What can we expect for North Sea oil sector in 2019?

Professor Alex Kemp
Professor Alex Kemp
Opinion by Professor Alex KempUniversity of Aberdeen

The year 2018 exhibited several major changes to the operating environment for the North Sea oil industry.  The dramatic fluctuation in oil prices was an obvious and key feature.  Starting at around $60 in January the Brent price climbed to a peak of around $85 in late October and then fell dramatically to below $60 at the time of writing.  The increase was fostered by threats of severe sanctions against Iran by the US Government plus continued stagnation of production in Venezuela.  The subsequent granting of many waivers to the sanctions plus evidence of continued growth in US production and signs of weakening world demand growth produced the dramatic fall in recent weeks.  The announcement of production cuts of 1.2 million barrels per day by OPEC and collaborating countries, particularly Russia, produced only a minor increase in the price.  The future outlook is very unclear.  For example, sanctions on Iran could be tightened at some future date.

All this is of great importance to the North Sea where cash flows from existing production and investment in new developments are both very sensitive to oil price behaviour.  The industry will have ended 2018 in a cash positive position and with a reasonable expectation of a modest increase in aggregate production in 2019.  A substantial number of new field development approvals were awarded in 2018 some of which should start in 2019.  But total long term new investments are still subject to much uncertainty.  The present writer and Linda Stephen found that a significant number of the undeveloped discoveries could be economically viable at oil prices in the $60-$70 range.  But if investors screen their new project at prices below $60 the number of viable projects decreases noticeably.  Hence the concern at the recent price fall.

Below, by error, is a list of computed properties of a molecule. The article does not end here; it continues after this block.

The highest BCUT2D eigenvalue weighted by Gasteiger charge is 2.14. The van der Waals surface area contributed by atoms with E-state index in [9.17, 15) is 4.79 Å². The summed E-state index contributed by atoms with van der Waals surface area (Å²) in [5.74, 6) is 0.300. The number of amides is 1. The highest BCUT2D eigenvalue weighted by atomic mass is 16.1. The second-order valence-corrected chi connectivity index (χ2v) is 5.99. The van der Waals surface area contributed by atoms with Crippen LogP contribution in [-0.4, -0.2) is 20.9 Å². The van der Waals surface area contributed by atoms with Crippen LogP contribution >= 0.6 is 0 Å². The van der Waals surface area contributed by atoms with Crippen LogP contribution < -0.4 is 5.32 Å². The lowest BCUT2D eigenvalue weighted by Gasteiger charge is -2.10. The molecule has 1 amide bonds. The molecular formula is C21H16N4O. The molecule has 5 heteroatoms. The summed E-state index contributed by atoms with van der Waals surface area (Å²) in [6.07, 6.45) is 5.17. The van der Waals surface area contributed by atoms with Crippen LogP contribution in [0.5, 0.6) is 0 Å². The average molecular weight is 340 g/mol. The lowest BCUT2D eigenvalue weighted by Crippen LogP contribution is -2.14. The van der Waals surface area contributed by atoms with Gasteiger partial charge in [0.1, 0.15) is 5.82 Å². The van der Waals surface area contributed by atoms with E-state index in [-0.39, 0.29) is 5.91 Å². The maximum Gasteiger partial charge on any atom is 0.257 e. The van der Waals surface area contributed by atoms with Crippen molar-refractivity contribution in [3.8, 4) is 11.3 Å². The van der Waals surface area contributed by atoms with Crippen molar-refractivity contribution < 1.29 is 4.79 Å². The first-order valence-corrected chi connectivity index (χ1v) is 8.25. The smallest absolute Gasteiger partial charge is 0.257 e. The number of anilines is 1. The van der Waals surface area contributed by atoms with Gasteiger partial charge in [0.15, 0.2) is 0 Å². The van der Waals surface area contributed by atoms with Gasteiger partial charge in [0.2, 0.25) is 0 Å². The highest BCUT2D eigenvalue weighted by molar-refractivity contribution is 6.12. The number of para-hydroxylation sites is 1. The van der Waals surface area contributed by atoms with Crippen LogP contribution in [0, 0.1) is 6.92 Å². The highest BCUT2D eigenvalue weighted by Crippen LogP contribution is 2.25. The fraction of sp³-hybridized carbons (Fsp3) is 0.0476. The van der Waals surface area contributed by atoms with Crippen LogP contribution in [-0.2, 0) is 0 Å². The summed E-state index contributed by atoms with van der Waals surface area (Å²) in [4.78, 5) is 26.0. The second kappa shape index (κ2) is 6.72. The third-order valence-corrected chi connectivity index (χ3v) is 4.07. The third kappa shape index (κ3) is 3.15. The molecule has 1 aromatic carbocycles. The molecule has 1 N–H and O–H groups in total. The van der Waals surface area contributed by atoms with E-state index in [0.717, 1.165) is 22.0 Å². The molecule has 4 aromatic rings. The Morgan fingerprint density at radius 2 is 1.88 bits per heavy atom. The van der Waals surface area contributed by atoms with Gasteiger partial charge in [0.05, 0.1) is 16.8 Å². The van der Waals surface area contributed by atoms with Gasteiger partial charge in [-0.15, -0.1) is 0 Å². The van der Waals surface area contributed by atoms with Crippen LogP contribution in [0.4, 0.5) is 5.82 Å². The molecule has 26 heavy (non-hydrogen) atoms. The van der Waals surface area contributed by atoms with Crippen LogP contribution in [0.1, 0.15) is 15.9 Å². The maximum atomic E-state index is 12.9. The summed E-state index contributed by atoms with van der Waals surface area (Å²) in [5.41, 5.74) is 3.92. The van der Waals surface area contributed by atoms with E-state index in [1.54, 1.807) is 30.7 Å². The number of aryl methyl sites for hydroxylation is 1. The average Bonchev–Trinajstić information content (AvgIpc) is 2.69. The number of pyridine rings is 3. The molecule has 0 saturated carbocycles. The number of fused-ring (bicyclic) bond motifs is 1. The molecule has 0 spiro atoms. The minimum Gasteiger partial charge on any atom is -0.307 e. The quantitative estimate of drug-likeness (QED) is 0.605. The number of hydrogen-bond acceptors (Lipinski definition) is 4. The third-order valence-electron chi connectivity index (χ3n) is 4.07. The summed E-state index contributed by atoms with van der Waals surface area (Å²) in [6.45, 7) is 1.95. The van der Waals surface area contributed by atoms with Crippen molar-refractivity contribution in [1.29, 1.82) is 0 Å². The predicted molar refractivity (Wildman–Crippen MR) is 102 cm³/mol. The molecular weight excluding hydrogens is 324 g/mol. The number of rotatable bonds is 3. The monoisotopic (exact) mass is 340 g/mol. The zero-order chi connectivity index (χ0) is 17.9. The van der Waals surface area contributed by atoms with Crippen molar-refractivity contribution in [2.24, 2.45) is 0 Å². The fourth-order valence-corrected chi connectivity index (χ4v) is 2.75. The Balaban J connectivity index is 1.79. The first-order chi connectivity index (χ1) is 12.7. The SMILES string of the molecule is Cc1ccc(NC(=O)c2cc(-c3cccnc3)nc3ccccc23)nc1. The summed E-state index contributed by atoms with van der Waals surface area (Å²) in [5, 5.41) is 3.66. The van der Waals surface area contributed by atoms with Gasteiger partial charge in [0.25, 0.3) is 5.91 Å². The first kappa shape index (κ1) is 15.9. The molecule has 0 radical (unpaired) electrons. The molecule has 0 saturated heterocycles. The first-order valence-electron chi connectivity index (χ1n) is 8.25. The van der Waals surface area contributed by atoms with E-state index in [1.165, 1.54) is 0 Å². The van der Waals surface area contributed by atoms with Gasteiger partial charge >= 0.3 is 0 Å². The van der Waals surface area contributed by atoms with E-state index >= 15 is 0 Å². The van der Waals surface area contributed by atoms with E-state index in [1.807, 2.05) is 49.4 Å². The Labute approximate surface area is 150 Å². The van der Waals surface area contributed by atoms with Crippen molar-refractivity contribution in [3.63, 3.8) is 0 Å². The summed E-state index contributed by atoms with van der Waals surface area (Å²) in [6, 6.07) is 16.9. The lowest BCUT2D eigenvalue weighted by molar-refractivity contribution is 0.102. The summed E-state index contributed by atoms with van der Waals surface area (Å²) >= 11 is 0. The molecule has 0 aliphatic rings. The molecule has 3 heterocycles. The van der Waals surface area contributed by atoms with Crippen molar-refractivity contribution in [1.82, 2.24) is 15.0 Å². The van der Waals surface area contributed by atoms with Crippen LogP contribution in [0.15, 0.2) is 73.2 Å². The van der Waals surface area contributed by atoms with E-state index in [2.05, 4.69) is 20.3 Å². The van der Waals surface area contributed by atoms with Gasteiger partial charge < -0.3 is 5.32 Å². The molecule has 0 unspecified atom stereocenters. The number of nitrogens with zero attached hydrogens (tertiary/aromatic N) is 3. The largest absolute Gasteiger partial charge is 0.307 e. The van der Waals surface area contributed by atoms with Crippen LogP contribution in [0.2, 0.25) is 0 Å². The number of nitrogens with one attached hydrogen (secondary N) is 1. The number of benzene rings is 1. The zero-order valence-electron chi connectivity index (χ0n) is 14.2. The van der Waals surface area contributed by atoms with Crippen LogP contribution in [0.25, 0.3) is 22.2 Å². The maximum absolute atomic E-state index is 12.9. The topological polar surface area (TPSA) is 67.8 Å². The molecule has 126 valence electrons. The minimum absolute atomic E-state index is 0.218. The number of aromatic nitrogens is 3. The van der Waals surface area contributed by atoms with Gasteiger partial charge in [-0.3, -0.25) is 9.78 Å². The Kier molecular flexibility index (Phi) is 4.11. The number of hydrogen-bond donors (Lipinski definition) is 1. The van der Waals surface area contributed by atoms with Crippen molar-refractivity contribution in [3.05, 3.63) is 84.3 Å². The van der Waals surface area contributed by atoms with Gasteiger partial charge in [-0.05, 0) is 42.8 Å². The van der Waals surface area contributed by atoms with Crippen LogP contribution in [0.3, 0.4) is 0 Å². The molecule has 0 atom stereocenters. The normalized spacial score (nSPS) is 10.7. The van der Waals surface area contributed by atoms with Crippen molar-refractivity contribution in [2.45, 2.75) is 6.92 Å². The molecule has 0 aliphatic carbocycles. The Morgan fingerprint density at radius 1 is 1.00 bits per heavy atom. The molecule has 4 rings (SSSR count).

Over the past few years the industry has executed very painful cost reductions.  These can ensure that some new developments which otherwise would have failed the investment hurdle now proceed.  But if costs (per barrel) start to rise the viability of some new projects will be put in jeopardy.  Costs per barrel can be contained by technological progress which enhances productivity.  It is to be hoped that 2019 will see the wider adoption of more of the new technologies currently being promoted by the OGTC.  The development of the many small pools in the UKCS depends substantially on this.

The last few years have witnessed a large number of asset transactions in the UKCS with many new entrants acquiring mature fields.  This has been facilitated by the introduction of Transfer of Tax History arrangements as part of these transactions.  The primary legislation is currently going through the Parliamentary process.  The net effect should be increased late field life investments by the new asset owners who will be given enhanced comfort about obtaining tax relief for decommissioning costs.  Hopefully there will be positive signs of this in 2019.

Next year should also see signs of more collaboration within the industry.  This can make an important contribution to the formation of cluster developments relating to the many small pools of undeveloped discoveries.  The OGA has a key role here in fostering the development of such clusters.  This is generally complicated by the presence of several different licensees across the potential cluster.  The OGA has an important role to play in harmonising what may otherwise be misalignment of interests among the parties.  It is to be hoped that progress will be enhanced in this area in 2019.

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